Essential New Music: Carlton Melton’s “Turn To Earth”

During his latter-period experimentations with non-traditional sounds and arrangements, Jimi Hendrix referred to his collaborations as an “Electric Church.” More than a half-century later, the cover art to Carlton Melton’s latest album can be interpreted as a subtle nod to Hendrix’s place of bluesy worship: A vine-covered electric crucifix towers over a country road, hinting at the awe and mystery of spiritual salvation while remaining rooted in the dirt and grime of a deserted, autumnal field.

In fact, Carlton Melton has always drawn on the high and the low, the intangible and the physical. For more than a decade, the Northern California trio has oscillated between ethereal, amorphous introspections and gritty space-rock muscle-flexing. The band consistently illustrates that psychedelia (from the Greek for “mind revealing”) can accommodate a broad spectrum of such brain-fuckery.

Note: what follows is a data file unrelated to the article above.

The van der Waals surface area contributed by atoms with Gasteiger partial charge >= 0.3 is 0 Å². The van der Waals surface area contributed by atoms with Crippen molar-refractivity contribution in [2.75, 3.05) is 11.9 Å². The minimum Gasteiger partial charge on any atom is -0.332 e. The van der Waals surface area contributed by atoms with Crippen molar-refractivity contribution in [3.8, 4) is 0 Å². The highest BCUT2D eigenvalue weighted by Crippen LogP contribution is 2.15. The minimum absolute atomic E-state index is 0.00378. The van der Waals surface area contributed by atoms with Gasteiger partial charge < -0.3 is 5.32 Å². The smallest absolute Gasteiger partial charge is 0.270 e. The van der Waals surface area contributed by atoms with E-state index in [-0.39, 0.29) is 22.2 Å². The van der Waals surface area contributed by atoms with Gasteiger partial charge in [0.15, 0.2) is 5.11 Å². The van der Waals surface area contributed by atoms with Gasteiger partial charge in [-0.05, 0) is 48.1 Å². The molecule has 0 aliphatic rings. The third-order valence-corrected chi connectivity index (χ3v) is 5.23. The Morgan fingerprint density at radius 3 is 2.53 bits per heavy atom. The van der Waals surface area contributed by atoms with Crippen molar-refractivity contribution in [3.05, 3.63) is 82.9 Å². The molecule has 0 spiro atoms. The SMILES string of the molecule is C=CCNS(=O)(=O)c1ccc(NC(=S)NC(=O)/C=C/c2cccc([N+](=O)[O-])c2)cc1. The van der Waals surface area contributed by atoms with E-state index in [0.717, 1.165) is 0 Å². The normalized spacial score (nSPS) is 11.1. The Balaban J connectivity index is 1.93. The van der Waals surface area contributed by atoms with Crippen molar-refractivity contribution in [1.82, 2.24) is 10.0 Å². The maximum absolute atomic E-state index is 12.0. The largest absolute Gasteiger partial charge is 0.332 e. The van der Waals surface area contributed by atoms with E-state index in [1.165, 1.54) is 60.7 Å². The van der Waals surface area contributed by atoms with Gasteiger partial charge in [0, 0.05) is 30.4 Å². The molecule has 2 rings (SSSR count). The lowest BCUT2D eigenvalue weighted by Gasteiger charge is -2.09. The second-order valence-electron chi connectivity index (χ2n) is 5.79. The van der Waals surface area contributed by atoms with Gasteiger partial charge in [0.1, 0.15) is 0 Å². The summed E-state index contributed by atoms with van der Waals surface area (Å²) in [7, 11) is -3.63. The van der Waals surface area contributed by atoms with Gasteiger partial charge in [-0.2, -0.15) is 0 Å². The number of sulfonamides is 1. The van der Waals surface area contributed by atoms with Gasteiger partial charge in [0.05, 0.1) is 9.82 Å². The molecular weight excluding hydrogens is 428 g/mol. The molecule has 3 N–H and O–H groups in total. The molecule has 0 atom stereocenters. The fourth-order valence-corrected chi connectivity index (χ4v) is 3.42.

And indeed, Carlton Melton has proven itself particularly adept at fingering our cerebral folds. Now a quartet with the addition of Anthony Taibi (White Manna, DDT), the group explores the darker, hidden recesses of psychedelia. An extra pair of hands on guitar and keys, Taibi adds a thicker layer of mood, not just to the ambient tracks (dig the synth doom of “Cosmicity”) but also to the thundering krautrock numbers (wrap your lips around “Cloudstorming,” “Mutiny” and “Unlock The Land”).

All-instrumental and largely improvised, Turn To Earth finds Carlton Melton yielding to the unpredictable winds of psychedelia, like devoted followers of an inscrutable spiritualism. Where Hendrix preached from the pulpit of an Electric Church, Carlton Melton climbs atop the cross and submits to its improvisational fate.

Recommended drug pairing: LSD blotter disguised as communion wafer with a swig of sacramental brewski.

—Eric Bensel